Benedict VIII (born in Rome, died April 9, 1024), born Theophylactus, Pope from 1012 to 1024, of the noble family of the counts of Tusculum (son of Gregory, Count of Tusculum, and Maria, and brother of future Pope John XIX), descended from Theophylact, Count of Tusculum like his predecessor Pope Benedict VI (973–974). Benedict VIII was opposed by an antipope, Gregory VI (1012), who compelled him to flee Rome. He was restored by Henry II of Germany (1002–24), whom he crowned Emperor on February 14, 1014, and for his entire pontificate remained on good terms with him. In Benedict VIII's pontificate the Saracens renewed their attacks on the southern coasts of Europe, and effected a settlement in Sardinia. The Normans also then began to settle in Italy. The Pope promoted peace in Italy by allying himself with the Normans, defeating the Saracens, and subjugating the Crescentii. He held a synod in Pavia with the Emperor to restrain simony and clerical incontinence. The reformation effected by the monastery of Cluny was supported by him, and he was a friend of its abbot, St. Odilo.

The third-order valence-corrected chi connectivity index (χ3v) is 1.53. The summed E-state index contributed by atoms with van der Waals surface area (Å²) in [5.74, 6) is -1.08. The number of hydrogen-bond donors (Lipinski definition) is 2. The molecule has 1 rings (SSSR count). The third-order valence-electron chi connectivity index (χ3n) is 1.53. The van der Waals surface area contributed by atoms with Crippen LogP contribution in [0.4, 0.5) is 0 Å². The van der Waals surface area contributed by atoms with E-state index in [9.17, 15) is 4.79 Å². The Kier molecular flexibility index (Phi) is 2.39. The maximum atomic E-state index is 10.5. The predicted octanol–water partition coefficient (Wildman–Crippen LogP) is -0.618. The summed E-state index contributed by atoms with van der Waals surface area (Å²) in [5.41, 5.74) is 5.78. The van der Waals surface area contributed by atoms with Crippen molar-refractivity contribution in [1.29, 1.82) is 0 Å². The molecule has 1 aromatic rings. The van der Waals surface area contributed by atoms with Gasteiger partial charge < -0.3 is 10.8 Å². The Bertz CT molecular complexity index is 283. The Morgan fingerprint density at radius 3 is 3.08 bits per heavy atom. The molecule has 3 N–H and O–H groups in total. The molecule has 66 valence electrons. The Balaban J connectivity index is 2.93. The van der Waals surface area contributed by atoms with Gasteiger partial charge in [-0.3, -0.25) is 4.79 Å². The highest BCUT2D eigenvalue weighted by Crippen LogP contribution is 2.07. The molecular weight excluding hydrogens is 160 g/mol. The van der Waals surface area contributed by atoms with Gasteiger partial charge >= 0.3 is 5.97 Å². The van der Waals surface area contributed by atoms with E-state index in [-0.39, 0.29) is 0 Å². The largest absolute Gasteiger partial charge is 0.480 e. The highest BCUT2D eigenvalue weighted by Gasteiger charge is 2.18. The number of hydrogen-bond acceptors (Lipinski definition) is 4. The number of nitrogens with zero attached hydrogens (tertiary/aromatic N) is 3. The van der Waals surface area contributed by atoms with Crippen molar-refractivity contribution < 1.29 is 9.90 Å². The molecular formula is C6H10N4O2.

In 1020, Benedict VIII travelled to Germany to confer with Henry II about the renewed Byzantine menace in the Mezzogiorno. Arriving at Bamberg at Eastertide, he consecrated the new cathedral there, obtained a charter from Henry II confirming the donations of Charlemagne (768–814) and Otto the Great (936–973), and visited the monastery of Fulda. He convinced the Emperor to lead an expedition into the south of Italy and subordinate his vassals who had defected to Greek authority.